I’m not much for standard restaurant “reviews”. I think dining is a personal experience and while one person might find a dish excellent, it might not be to another person’s liking. Some folks like loud, hip places, and I’m more inclined to hit the classics. Another thing is that when I go out, I don’t always tote my camera or want to have to remember and recount every single thing I ate, or recall every vintage I sipped during the evening.
What I like to do is to point you in the direction of places that I think you might like here in Paris.
So I don’t have any photos of the dinner I had at Jadis*. I didn’t take a picture of the crunchy caviar-like lentilles de Puy dotted with chewy bulots and smoked bacon that I started with, nor the main course of fish I had (which the waiter described as “like rascasse”, although I don’t recall the exact name…see? I told you…) which came in a thin wasabi-based butter sauce, which was good, but the kitchen was a bit too timid with the wasabi.
Because I’m not a fan of the multiple wandering fork-style of dining, I had to watch in envy as my dining companions split a whole roasted lamb shoulder that was braised, then crisped, which came to the table on a mountain of perfect white beans in a polished copper roasting pan. Which, at that point, made me realize that lugging my camera might not of been such a bad idea. And that maybe I should revise my policy about wandering forks.
Desserts were lovely. Although the dead-ripe cheeses looked fantastic, two of us couldn’t resist the lemon meringue tartlets, each of us diving into an individual masterpiece topped with toasty meringue, obviously burnished the moment before serving. The two friends across the table, one a food writer and the other a co-owner of one of my favorite restaurants in America, split a giant galette de rois that was baked to order, hence the waiter’s admonition that it’d take twenty minutes. Considering the crowd I was dining with, waiting for a freshly-baked dessert wasn’t a problem.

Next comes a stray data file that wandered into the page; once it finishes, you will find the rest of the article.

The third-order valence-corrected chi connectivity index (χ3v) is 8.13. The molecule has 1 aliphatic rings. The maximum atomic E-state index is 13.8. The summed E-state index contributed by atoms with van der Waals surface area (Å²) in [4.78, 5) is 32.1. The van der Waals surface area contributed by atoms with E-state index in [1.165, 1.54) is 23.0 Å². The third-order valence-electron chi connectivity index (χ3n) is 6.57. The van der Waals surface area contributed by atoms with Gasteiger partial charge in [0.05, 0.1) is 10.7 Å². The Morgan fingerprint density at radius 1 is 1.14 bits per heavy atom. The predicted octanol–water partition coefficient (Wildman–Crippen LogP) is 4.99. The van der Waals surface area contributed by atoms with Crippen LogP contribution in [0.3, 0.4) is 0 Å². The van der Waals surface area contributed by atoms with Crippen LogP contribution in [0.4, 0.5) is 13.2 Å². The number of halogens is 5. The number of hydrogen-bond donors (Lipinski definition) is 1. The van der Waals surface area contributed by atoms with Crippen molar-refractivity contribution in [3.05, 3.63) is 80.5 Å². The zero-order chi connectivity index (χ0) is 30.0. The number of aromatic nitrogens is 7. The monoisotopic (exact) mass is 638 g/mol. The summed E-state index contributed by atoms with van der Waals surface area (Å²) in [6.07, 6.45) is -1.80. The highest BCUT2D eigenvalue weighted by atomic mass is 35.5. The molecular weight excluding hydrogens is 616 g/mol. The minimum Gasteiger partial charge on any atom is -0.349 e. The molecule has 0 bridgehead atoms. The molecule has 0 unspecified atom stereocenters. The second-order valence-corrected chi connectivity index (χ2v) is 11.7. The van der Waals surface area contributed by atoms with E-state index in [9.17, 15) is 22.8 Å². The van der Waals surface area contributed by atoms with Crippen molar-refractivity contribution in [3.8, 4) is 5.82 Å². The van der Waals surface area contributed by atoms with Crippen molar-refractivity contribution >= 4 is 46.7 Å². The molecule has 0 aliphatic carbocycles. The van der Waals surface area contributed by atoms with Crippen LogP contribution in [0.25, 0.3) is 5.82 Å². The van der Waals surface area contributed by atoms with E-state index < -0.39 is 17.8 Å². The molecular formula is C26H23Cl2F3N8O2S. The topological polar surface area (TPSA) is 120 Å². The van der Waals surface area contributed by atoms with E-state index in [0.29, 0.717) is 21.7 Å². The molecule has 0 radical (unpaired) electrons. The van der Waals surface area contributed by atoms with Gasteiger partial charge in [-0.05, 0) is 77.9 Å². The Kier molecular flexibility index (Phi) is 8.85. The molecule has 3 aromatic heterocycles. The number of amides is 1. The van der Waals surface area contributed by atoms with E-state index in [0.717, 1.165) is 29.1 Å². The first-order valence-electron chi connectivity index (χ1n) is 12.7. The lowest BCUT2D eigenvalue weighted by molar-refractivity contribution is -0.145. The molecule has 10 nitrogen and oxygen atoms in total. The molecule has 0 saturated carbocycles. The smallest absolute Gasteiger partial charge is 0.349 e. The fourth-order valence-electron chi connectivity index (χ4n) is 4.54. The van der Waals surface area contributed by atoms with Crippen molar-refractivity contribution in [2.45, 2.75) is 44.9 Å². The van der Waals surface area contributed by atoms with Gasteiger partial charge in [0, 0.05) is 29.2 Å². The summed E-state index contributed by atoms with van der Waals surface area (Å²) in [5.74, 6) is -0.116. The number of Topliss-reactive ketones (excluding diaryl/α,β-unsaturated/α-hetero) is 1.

A few years back, I got wind of a food magazine in the states that was preparing a Paris issue. I queried the editor, hoping to do an article about the ice cream or chocolate shops here, and she kindly wrote back saying they were putting the issue on hold since Paris was too-expensive.
While at the time, the exchange rate was less-than-favorable, I pointed out there were loads of restaurants in Paris that offered three-course meals in the €30-€32 per person range, tax and tip included (like this one), which I think is quite a deal. (One needs to heed les supplements, those +€6 that appear after certain menu items, that can drive the price up. However with things like game are in season, I’m happy to pay a premium.)
A meal at a restaurant of Jadis’ quality, in New York, San Francisco, or Los Angeles, would cost at least $100 per person—not including tax or tip. And here we were, marveling at these gorgeous plates of food that kept coming to our table, supplemented by a carafe of chilly white Sauvignon blanc, impressed that such great food could be produced by a chef-owner that’s only 26 years old.
Guillaume Delage worked in some of the best kitchens in France, including Pierre Gagnaire, so he’s got great credentials. He’s put together a generous, personal restaurant, admittedly in the middle of nowhere, but definitely worth the jaunt.
UPDATE: As of 2/09, there are now two fixed-price menus, which cost €45 and €65. At lunch, there is fixed-price menu for about €30.
*The photos were taken and added to this post from a subsequent visit. And because the menu changes daily, might not correspond to what’s described or what’s available each day.
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